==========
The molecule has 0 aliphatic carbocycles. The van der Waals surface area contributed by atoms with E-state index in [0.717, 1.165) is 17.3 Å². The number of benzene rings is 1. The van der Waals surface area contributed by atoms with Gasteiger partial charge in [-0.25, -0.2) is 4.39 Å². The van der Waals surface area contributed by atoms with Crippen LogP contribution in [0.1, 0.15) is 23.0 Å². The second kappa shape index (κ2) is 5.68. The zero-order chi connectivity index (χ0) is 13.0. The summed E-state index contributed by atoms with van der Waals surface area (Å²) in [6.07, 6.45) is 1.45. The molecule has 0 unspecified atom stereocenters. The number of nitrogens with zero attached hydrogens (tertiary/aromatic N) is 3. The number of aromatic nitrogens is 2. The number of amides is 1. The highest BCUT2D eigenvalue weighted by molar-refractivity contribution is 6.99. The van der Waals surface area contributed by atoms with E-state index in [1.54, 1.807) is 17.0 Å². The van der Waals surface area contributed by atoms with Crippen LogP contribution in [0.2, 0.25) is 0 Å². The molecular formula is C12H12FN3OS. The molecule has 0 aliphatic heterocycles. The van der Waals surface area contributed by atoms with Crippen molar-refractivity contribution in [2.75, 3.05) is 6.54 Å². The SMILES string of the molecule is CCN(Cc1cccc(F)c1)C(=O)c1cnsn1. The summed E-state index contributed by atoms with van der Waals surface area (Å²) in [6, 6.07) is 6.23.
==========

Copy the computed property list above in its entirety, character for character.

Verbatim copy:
The molecule has 0 aliphatic carbocycles. The van der Waals surface area contributed by atoms with E-state index in [0.717, 1.165) is 17.3 Å². The number of benzene rings is 1. The van der Waals surface area contributed by atoms with Gasteiger partial charge in [-0.25, -0.2) is 4.39 Å². The van der Waals surface area contributed by atoms with Crippen LogP contribution in [0.1, 0.15) is 23.0 Å². The second kappa shape index (κ2) is 5.68. The zero-order chi connectivity index (χ0) is 13.0. The summed E-state index contributed by atoms with van der Waals surface area (Å²) in [6.07, 6.45) is 1.45. The molecule has 0 unspecified atom stereocenters. The number of nitrogens with zero attached hydrogens (tertiary/aromatic N) is 3. The number of aromatic nitrogens is 2. The number of amides is 1. The highest BCUT2D eigenvalue weighted by molar-refractivity contribution is 6.99. The van der Waals surface area contributed by atoms with E-state index in [1.54, 1.807) is 17.0 Å². The van der Waals surface area contributed by atoms with Crippen LogP contribution in [0.2, 0.25) is 0 Å². The molecular formula is C12H12FN3OS. The molecule has 0 aliphatic heterocycles. The van der Waals surface area contributed by atoms with Crippen molar-refractivity contribution in [2.75, 3.05) is 6.54 Å². The SMILES string of the molecule is CCN(Cc1cccc(F)c1)C(=O)c1cnsn1. The summed E-state index contributed by atoms with van der Waals surface area (Å²) in [6, 6.07) is 6.23.